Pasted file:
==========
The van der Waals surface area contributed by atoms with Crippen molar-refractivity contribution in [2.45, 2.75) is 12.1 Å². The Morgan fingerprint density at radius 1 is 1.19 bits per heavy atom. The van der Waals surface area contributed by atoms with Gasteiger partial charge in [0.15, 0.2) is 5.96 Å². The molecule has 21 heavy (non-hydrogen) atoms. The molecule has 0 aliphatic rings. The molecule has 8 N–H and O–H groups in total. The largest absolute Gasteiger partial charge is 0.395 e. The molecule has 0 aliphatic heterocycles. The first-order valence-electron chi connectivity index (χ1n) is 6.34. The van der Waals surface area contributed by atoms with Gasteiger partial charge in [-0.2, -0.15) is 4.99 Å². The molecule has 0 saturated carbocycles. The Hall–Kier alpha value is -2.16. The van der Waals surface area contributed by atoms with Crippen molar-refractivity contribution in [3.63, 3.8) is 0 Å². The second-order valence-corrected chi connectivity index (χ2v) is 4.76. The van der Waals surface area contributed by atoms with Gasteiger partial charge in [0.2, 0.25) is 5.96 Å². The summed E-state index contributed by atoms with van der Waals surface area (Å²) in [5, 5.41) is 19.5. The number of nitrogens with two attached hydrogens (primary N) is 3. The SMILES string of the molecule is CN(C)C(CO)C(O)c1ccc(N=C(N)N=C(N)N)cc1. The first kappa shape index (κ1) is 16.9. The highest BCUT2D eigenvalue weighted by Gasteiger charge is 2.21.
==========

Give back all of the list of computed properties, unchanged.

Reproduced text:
The van der Waals surface area contributed by atoms with Crippen molar-refractivity contribution in [2.45, 2.75) is 12.1 Å². The Morgan fingerprint density at radius 1 is 1.19 bits per heavy atom. The van der Waals surface area contributed by atoms with Gasteiger partial charge in [0.15, 0.2) is 5.96 Å². The molecule has 21 heavy (non-hydrogen) atoms. The molecule has 0 aliphatic rings. The molecule has 8 N–H and O–H groups in total. The largest absolute Gasteiger partial charge is 0.395 e. The molecule has 0 aliphatic heterocycles. The first-order valence-electron chi connectivity index (χ1n) is 6.34. The van der Waals surface area contributed by atoms with Gasteiger partial charge in [-0.2, -0.15) is 4.99 Å². The molecule has 0 saturated carbocycles. The Hall–Kier alpha value is -2.16. The van der Waals surface area contributed by atoms with Crippen molar-refractivity contribution in [3.63, 3.8) is 0 Å². The second-order valence-corrected chi connectivity index (χ2v) is 4.76. The van der Waals surface area contributed by atoms with Gasteiger partial charge in [0.2, 0.25) is 5.96 Å². The summed E-state index contributed by atoms with van der Waals surface area (Å²) in [5, 5.41) is 19.5. The number of nitrogens with two attached hydrogens (primary N) is 3. The SMILES string of the molecule is CN(C)C(CO)C(O)c1ccc(N=C(N)N=C(N)N)cc1. The first kappa shape index (κ1) is 16.9. The highest BCUT2D eigenvalue weighted by Gasteiger charge is 2.21.